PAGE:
Kaushik Pal

About Kaushik Pal

Have 16 years of experience as a technical architect and software consultant in enterprise application and product development. Have interest in new technology and innovation area along with technical writing. His main focuses is on web architecture, web technologies, java/j2ee, Open source, big data and semantic technologies.

How to create MIDlet in J2ME

Overview

Java Mobile Application is called J2ME. Normally when we are working in the mobile technology field then we must think about J2ME application. Through this way we can develop our mobile application and also install it in our device through the jad or jar file. In current years the largest enhancement in mobile phone development was the introduction of JavahostedMIDlets. MIDlets are executed on a Java virtual machine that abstracts the underlying hardware and lets developers create presentations that run on the wide variety of devices that generally supports the Java run time system. Inappropriately this convenience comes at the price of restricted access to the device hardware. Now in the mobile development it was considered normal for third-party applications to receive different hardware to access and execution rights from those given to native applications written by the phone manufacturers’. The introduction and implementation of Java MIDlet expanded developers’ audiences. But the lack of low-level hardware access and sandboxed the execution meant that most mobile applications are regular to desktop programs or web sites designed to render on a smaller screen.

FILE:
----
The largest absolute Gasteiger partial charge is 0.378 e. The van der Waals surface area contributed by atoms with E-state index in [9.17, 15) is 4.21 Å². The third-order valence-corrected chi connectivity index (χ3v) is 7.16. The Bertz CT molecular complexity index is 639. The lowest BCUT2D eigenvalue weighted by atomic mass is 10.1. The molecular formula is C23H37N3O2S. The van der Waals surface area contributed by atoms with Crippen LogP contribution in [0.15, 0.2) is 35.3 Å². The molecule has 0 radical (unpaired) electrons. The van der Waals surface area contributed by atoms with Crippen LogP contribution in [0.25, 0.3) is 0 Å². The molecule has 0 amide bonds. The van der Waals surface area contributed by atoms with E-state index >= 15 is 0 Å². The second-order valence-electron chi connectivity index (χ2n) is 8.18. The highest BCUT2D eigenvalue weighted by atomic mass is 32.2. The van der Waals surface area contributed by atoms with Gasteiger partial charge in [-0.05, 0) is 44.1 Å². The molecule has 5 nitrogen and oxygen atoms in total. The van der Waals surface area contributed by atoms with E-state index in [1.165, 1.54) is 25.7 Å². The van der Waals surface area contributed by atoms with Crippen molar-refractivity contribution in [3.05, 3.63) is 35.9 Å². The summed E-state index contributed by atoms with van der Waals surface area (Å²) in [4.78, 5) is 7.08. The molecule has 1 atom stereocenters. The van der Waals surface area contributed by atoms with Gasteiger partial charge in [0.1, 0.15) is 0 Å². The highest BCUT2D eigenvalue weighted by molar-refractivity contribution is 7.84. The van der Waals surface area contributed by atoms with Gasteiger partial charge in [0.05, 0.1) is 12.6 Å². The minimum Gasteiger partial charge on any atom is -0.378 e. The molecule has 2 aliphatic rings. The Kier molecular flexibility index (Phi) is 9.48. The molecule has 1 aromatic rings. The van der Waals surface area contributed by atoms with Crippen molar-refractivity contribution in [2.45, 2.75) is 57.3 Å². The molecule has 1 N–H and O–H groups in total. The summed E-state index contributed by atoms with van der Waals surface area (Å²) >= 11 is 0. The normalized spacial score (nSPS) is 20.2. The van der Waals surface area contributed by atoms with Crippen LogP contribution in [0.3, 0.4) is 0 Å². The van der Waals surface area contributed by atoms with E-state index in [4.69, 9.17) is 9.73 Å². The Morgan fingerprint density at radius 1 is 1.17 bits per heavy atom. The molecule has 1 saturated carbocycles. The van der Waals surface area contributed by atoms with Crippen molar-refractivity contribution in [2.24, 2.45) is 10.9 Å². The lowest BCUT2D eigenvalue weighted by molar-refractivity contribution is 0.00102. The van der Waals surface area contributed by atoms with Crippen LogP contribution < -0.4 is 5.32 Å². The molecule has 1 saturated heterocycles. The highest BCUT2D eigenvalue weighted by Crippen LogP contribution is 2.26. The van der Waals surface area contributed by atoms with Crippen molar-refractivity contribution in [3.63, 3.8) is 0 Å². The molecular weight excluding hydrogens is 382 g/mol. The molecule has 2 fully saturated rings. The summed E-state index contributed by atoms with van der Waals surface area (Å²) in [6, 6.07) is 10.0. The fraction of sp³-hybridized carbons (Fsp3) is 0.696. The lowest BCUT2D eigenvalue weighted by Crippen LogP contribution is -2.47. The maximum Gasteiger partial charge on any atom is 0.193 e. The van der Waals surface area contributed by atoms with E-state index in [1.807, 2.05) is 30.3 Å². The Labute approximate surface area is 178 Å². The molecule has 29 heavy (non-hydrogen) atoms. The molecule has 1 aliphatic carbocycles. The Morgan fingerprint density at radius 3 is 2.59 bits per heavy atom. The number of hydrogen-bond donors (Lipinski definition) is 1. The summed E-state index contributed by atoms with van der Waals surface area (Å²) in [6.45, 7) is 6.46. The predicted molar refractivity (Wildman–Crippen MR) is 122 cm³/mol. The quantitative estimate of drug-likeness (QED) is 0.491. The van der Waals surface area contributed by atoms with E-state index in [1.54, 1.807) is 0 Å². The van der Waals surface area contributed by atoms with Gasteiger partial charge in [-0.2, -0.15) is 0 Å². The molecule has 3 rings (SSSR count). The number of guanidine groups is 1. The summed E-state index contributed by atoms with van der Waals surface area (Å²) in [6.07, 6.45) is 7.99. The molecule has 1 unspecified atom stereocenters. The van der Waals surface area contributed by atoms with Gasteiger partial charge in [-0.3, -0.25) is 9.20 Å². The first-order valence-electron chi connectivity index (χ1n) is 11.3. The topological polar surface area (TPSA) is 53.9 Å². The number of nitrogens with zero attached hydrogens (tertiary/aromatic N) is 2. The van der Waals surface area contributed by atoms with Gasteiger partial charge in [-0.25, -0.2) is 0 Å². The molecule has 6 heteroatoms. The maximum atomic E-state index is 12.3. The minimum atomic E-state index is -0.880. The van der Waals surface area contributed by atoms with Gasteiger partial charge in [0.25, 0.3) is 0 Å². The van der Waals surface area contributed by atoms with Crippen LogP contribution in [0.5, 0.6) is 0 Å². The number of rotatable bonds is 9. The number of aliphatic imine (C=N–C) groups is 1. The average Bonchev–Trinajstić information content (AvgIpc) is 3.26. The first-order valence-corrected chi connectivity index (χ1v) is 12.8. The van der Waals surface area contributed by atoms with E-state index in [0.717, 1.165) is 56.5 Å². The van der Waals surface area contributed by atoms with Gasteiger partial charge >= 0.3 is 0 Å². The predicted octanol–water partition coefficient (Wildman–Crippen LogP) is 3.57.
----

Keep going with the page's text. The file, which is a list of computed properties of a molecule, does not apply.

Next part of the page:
In this article MIDlet creation will be discussed in details.

Introduction

J2ME abbreviation as Java 2, Micro Edition. It is a functional version of the Java besieged at devices which have limited treating power and storage aptitudes and alternating or fairly low-bandwidth network connections system. These systems also include mobile phones, pagers, wireless devices that are normally used in our daily life. MIDlets are part of the applets for mobile phones system. Here applets which can run in a protected sandbox. This system is extremely limited for that process. The MIDP ( ) 1.0 is currently found on most Java-capable phones and is fairly good. As an example – the KVM doesn’t allow us to process the floating point numbers yet and MIDlets written for MIDP 1.0 cannot access anything outside of the sandbox without proprietary APIs (Application Programming System.) from phone makers. Now we can put our dreams for developing the ultimate MIDlet with hooks into each part of our phone Operating System on the backburner. Basically when we want to find out exactly that how limited MIDP 1.0 is present then we should probably read the spec here. If we do it then it might want to check out MIDP 2.0 version and it’s up gradation. Here the time being we are going to write our first MIDlet – a full-featured like “Hello MIDlet” application.